PRESSURE on Basic Education Minister Angie Motshekga mounted at the weekend over late delivery of textbooks in Limpopo, with allegations that her department had been aware of irregularities in textbook tenders since early last year.
Some pupils in the province had waited seven months for educational resources, with criticism over the effect on pupils culminating in court action which saw the department ordered to deliver textbooks by June 15.
Department spokesman Panyaza Lesufi denied yesterday that Ms Motshekga had in any way deceived the public, or that the department had failed to act properly in the matter.
The education department in Limpopo was one of five placed under national administration in December over the prospect of a R2bn shortfall.
Newspaper reports cited a letter yesterday from Solly Tshitangano, former acting chief financial officer in the Limpopo education department, who had approached the department in June last year with detailed evidence of alleged irregularities in the province's contracts with publishers.
Ms Motshekga said last week she was unfamiliar with Mr Tshitangano, despite newspapers yesterday citing an official response - dated July last year - stating that the department was tackling the issue.
Ms Motshekga was criticised further last month for saying that part of the delay was caused by former Limpopo administrator, Anis Karodia, whom she said had been dismissed, underestimating the magnitude of the problem.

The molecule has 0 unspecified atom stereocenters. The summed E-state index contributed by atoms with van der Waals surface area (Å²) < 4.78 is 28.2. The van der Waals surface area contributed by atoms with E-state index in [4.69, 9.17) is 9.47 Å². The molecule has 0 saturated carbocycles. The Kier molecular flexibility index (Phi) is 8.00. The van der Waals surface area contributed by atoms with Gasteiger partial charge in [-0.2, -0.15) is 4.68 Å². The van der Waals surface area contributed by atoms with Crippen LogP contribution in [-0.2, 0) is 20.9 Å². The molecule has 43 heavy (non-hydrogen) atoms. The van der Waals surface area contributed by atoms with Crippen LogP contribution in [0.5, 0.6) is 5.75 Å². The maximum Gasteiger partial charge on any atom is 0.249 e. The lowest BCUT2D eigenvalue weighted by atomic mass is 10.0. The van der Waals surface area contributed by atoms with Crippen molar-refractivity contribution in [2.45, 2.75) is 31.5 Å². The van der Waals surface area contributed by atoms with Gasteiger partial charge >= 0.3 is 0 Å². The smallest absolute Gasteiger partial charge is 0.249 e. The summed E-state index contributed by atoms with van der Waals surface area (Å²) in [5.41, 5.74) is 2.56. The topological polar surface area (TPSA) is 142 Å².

Mr Karodia denied that he had been dismissed, saying Ms Motshekga "must apologise to me and speak the truth to the public".
Mr Karodia had declined to join the departmental intervention in the Eastern Cape, and had instead gone into retirement.
However, Mr Lesufi said yesterday that Ms Motshekga did not "memorise all the people that sent her letters", and acted within a legal framework.
Letters of that kind were passed on to law enforcement agencies, he said, and the department did not have the power to cancel provincial contracts.
Once placed under administration, these contracts had been set aside, and in the process had saved the province R1bn, he said.
Problems in the contracts included inefficient selection of textbook types that saw multiple textbooks ordered when a single, cheaper textbook could be substituted, as well as use of outdated statistics to determine pupil numbers, he said.
Claims that Ms Motshekga had lied over Mr Karodia's dismissal were "clutching at straws" and observers should consider whether he was still the administrator of Limpopo, he said.
Mr Lesufi said the continued "hammering" of the department was "unfair", as the department was "the only ones to put up our hand" and take responsibility for department's "small" portion of the blame.
There were however individuals who were most responsible for the situation and "history will judge them", he said.
Democratic Alliance basic education spokeswoman Annette Lovemore said yesterday regardless of issues of legal authority to terminate provincial contracts, the national department's role as an oversight body entailed that "the buck stops" with the minister, Ms Motshekga.
The department had as yet provided "no good reasons" why the matter had not been dealt with earlier, she said.